Where history meets

Do you ever wonder why it is that some places have so much history attached to it. Why one little part of the world, should have so many history making events or attract those that make history.

I understand why so much happens in great cities, but when you stumble across a small (and beautiful) little part of the world to learn that such momentous moments have happened here and the lonely house that stood and watched it happen has also housed those that have gone on to make history themselves.

On a beautifully sunny New England day we visited Concord (pronounced Con-kid) Massachusetts. Starting off at the Old North Bridge where the British met the famous Minute Men on April 19, 1977. The colonials living in the area of Lexington and Concord had been warned the “the British are coming” by those who has been warned by Paul Revere.

It was at the Old North Bridge that the local militia (the Minute Men) defeated the British, sending them back towards Boston and setting the stage for the Siege of Boston. So it is said that this was where the American Revolution began. Like so many other battle sites that we have visited on this adventure, such a beautiful site for such a momentous occasion and sadly watched over by the “Old Manse”.

It is un-nerving to think again just as at Gettysburg, such a battle took place around or within sight of a home. The Old Manse that stood beside this battle was home to the Emerson family. The Manse was built in 1770 by the grandfather of Ralph Waldo Emerson, who in later years also lived here and where he wrote his work “Nature” and the Concord Hymn about the battle on the North Bridge which contained the famous line “and fired the shot heard around the world”.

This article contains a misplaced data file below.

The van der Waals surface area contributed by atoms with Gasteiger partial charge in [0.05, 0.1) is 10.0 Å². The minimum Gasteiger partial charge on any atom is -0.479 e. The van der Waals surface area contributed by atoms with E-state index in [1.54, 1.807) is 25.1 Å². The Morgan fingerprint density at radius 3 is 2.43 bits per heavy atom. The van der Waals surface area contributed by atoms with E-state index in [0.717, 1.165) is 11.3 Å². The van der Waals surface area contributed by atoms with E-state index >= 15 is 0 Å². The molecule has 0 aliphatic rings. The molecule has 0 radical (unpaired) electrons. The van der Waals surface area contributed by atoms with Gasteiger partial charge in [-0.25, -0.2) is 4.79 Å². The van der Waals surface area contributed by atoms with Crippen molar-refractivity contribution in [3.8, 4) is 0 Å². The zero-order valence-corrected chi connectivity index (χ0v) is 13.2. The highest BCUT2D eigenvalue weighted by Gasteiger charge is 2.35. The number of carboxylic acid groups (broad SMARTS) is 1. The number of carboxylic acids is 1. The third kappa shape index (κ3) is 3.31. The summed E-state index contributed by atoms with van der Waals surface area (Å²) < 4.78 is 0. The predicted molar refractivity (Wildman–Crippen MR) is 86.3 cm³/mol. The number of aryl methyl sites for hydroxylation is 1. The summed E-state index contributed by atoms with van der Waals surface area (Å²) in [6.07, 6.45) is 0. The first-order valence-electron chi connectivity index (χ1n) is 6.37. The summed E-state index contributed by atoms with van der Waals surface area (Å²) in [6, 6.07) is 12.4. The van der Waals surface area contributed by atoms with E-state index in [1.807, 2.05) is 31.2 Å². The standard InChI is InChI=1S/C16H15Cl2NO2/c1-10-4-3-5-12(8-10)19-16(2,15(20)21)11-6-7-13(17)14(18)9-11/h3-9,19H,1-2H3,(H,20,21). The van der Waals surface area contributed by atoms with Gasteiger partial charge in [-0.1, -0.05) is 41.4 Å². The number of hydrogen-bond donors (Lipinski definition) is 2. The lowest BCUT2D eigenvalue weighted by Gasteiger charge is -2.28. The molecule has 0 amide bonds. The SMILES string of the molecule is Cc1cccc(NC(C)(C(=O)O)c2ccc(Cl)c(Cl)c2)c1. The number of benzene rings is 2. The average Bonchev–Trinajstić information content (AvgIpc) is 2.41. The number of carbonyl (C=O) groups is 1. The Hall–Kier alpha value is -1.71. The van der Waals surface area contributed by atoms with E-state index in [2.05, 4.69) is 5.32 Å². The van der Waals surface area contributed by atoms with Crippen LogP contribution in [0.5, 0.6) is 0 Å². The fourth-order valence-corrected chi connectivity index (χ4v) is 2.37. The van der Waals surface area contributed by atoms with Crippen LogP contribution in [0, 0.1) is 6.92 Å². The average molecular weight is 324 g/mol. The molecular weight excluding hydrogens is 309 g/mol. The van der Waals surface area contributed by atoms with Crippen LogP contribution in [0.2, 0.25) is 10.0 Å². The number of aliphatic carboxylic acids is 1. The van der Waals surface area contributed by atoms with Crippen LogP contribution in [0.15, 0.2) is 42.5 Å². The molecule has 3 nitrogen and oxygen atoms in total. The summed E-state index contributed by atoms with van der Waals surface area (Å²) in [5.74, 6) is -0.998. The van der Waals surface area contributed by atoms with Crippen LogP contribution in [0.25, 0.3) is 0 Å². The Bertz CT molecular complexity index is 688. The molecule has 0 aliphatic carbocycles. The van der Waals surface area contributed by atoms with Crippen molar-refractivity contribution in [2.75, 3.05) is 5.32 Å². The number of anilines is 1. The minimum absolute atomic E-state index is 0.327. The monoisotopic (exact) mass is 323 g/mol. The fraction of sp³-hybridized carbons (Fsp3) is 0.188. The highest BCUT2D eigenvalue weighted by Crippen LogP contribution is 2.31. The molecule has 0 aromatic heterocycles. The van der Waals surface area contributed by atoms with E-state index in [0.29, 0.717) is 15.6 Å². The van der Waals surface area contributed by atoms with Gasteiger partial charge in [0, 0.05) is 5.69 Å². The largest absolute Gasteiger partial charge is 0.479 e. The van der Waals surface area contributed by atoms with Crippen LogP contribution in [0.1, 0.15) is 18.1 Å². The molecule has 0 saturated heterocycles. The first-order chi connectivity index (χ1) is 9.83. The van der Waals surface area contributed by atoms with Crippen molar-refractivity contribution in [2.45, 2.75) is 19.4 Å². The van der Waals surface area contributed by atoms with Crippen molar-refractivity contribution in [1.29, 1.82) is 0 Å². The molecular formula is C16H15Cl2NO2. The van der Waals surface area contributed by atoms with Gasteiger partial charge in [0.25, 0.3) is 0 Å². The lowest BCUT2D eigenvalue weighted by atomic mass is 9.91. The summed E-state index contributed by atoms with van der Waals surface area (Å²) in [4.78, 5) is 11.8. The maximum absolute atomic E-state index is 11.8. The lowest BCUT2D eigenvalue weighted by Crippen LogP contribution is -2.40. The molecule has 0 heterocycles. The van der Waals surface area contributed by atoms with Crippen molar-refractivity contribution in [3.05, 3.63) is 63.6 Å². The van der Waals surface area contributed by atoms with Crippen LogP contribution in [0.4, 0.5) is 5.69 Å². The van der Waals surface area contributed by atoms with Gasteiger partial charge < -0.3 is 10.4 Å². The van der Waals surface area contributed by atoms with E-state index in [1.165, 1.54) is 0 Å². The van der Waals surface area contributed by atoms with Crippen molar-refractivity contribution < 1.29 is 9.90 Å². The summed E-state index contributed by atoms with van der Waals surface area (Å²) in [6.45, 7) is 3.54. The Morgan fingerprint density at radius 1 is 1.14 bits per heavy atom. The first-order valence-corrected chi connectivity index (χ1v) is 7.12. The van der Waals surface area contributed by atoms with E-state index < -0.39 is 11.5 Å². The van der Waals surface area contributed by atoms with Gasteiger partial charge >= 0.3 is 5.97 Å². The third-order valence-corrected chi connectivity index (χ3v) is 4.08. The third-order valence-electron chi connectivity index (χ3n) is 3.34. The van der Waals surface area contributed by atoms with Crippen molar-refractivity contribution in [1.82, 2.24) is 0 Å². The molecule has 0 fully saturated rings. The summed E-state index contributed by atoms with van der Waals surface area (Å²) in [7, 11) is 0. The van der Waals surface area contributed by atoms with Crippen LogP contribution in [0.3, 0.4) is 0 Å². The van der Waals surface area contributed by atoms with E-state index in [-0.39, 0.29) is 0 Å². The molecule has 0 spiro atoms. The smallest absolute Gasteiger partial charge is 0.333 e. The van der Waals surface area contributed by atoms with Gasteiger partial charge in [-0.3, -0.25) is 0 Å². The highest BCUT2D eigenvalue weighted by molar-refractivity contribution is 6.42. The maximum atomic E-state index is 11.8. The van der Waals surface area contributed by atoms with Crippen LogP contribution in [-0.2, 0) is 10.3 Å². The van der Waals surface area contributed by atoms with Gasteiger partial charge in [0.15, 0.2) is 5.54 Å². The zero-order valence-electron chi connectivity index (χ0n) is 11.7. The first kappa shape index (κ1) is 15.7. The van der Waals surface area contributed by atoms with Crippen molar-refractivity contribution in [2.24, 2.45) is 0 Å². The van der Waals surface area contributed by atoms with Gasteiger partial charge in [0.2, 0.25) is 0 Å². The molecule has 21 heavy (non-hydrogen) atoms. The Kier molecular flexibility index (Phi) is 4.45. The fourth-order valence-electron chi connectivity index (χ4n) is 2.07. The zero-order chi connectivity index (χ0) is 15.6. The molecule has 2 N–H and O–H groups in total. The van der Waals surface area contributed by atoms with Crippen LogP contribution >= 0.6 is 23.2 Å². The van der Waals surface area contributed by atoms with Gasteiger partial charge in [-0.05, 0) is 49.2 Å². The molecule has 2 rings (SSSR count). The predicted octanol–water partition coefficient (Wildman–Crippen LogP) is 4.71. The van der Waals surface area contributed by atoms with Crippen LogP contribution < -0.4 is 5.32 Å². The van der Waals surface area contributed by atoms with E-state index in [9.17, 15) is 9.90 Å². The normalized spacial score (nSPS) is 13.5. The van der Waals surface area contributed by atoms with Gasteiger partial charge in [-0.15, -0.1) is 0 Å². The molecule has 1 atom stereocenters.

The Manse must have been such an inspiring place to live or visit at that time, as not only did Emerson live here, but the newly wed Nathaniel and Sophia Hawthorne moved in on their wedding night and lived here for 3 years. It was here that Nathaniel and Sophia left messages by scratching the glass in the windows (which are still there to be read) with Sophia’s diamond wedding ring.

They Manse would have seen so many great literary minds pass through it. As Henry Thoreau is known to have planted a vegetable garden here. The neighbours were the poet William Ellery Channing and exciting for me the Alcott family.

The house that the Alcott family lived in was not far from the Old Manse and it was here in 1868 that Louisa May Alcott wrote one of my favourite books when I was growing up, “Little Women”. Louisa May Alcott wrote in her journals of spending time with her father’s friends, including Henry David Thoreau, Ralph Waldo Emerson, and Nathaniel Hawthorne. If only we could roll back time as I would have loved to have been a fly on the wall to the conversations, debates and discussions that must have taken place between these great minds.

Louisa came from such a strong family, her mother Abigail May Alcott was one of the first paid social workers in Boston while they lived there, they were active in the Underground Railway (helping the slaves to travel north to freedom in Canada), but she was also an early suffragette and wrote for a women’s rights periodicals. She was the first woman in Concord to be registered to vote, when in 1879, the State of Massachusetts passed a law that would allow women to vote in local elections on anything involving education and children. The Nineteenth Amendment giving them the vote was finally ratified until 1920, some 32 years after she died.

After such a wonderful day and as the temperature drops we ended with a wonderful family evening around the fire making s’mores. We roasted the marshmallows over the fire, in the living room! As I snuggled back into my seat and watched everyone else eating these gooey delights I am feeling blessed to have been able to spend time with such special people.

Concord Hymn
By Ralph Waldo Emerson

By the rude bridge that arched the flood,
Their flag to April’s breeze unfurled,
Here once the embattled farmers stood
And fired the shot heard round the world.

The foe long since in silence slept;
Alike the conqueror silent sleeps;
And Time the ruined bridge has swept
Down the dark stream which seaward creeps.

On this green bank, by this soft stream,
We set today a votive stone;
That memory may their deed redeem,
When, like our sires, our sons are gone.

Spirit, that made those heroes dare
To die, and leave their children free,
Bid Time and Nature gently spare
The shaft we raise to them and thee.

Written for the dedication of the Battle Monument, July 4, 1837

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